Intel has had practically no presence in the smartphone chip market over the last several years, but that could change in 2015, the company's chief executive told Recode in an interview published Friday.
Intel CEO Brian Krzanich acknowledged to Recode that his company has a minuscule stake in the smartphone chip market at the moment, but said that next year, he believes the chipmaker will be ready to build out its mobile operation and become a staple in phones outside of North America and Western Europe.
"The fastest growing market is China right now, and it is not dominated by a single player," Krzanich said.
Intel has been undergoing a dramatic change in the way it does business. For well over a decade, the company dominated the computing chip market and still does. However, it failed to adapt to the mobile space, where companies like ARM, Qualcomm, and others have reigned supreme.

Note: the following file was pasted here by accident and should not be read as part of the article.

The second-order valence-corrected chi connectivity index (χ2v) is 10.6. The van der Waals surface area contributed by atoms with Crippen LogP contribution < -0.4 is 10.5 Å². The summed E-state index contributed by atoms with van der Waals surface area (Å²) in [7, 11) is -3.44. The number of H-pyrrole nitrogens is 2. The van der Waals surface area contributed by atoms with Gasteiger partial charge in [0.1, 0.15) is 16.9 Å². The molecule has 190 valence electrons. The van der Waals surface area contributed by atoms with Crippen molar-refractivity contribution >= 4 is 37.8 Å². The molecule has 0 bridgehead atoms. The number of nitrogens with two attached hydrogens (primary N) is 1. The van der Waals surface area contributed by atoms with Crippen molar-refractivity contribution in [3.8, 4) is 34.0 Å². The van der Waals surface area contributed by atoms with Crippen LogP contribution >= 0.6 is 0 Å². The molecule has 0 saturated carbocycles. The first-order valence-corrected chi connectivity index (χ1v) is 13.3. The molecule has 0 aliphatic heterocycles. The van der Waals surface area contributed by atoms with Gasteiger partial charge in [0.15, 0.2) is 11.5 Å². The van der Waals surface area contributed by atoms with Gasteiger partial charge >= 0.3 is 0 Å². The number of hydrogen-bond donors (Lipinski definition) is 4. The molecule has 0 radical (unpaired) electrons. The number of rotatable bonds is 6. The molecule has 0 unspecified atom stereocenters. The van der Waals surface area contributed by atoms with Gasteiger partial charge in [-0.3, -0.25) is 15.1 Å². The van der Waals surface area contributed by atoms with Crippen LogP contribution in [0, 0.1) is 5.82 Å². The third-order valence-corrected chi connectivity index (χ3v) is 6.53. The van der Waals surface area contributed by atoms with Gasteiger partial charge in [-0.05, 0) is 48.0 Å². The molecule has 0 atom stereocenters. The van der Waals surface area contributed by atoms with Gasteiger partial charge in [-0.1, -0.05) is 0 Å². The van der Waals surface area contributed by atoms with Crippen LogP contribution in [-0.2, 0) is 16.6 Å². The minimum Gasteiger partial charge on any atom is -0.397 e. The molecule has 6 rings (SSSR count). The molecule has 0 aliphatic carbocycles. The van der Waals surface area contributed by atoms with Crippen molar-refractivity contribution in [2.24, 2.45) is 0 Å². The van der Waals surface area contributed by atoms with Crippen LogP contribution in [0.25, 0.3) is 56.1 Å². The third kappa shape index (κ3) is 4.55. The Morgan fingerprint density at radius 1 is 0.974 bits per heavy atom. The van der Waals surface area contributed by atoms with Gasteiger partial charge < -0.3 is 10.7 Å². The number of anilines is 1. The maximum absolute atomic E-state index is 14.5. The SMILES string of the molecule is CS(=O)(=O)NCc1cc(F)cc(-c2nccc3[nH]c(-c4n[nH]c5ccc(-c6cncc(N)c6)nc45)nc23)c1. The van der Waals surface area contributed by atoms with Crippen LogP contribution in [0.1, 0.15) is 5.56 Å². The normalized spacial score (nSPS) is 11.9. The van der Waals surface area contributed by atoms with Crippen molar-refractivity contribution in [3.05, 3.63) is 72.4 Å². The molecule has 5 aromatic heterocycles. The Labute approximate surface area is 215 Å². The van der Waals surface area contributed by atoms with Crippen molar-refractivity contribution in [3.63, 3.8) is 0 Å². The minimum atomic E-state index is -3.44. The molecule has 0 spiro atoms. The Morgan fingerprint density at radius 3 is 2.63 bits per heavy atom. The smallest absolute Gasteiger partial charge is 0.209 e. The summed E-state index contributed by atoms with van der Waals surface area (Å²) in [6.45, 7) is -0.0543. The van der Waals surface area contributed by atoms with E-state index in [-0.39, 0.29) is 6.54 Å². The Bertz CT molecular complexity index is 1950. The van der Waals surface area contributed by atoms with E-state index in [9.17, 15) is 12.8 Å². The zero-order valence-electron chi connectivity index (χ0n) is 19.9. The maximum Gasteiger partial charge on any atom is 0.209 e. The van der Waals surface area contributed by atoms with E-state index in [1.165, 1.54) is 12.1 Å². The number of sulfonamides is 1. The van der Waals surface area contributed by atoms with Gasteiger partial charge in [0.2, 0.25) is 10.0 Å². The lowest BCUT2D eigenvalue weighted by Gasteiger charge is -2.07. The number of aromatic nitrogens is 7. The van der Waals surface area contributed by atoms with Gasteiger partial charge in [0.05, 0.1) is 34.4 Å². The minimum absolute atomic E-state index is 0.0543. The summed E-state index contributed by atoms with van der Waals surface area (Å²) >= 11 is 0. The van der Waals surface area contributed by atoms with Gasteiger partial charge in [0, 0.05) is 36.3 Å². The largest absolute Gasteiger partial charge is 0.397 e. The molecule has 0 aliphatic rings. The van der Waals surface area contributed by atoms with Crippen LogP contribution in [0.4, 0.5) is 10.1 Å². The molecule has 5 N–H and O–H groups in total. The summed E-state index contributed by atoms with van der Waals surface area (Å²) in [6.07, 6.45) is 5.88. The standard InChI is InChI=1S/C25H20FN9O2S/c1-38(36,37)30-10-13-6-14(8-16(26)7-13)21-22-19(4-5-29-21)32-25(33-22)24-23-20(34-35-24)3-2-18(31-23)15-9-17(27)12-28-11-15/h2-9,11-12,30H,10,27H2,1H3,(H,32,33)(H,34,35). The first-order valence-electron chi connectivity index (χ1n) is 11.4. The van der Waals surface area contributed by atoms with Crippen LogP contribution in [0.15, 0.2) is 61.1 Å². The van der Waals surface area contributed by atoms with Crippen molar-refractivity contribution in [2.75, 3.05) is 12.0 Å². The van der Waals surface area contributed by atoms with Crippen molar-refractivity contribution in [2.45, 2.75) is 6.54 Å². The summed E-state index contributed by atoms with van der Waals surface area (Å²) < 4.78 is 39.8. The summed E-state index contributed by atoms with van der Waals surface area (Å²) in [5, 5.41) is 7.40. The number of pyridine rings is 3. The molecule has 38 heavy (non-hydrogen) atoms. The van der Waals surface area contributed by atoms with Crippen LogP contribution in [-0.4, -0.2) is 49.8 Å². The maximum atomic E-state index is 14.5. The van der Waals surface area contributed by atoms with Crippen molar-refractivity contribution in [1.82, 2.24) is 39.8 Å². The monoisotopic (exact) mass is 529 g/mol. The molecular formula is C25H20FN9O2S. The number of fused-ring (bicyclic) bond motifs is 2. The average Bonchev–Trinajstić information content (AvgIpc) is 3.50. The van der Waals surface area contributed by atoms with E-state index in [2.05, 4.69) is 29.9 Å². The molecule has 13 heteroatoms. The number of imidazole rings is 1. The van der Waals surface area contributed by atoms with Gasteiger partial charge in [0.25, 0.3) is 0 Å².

More recently, Intel has built up its tablet-chip business and expects its processors to be running in 40 million slates this year. By the end of 2015, that figure could jump to 70 million tablets.
In smartphones, however, Intel is a non-factor. The company's chips are available in a few devices from other non-factors in the smartphone space -- Lenovo and Acer -- and it hasn't clearly shown to vendors its road map for changing its luck in that market.
Krzanich did little to quell any unrest in the marketplace with his comments to Recode. He said that he wouldn't predict the popularity of Intel chips in the coming year because he wants to see how the new technology progresses and how product partners feel about it.
CNET has contacted Intel for comment on its chief executive's comments. We will update this story when we have more information.
Intel shares are up 41 cents, or 1.5 percent, to $28.07 on Friday.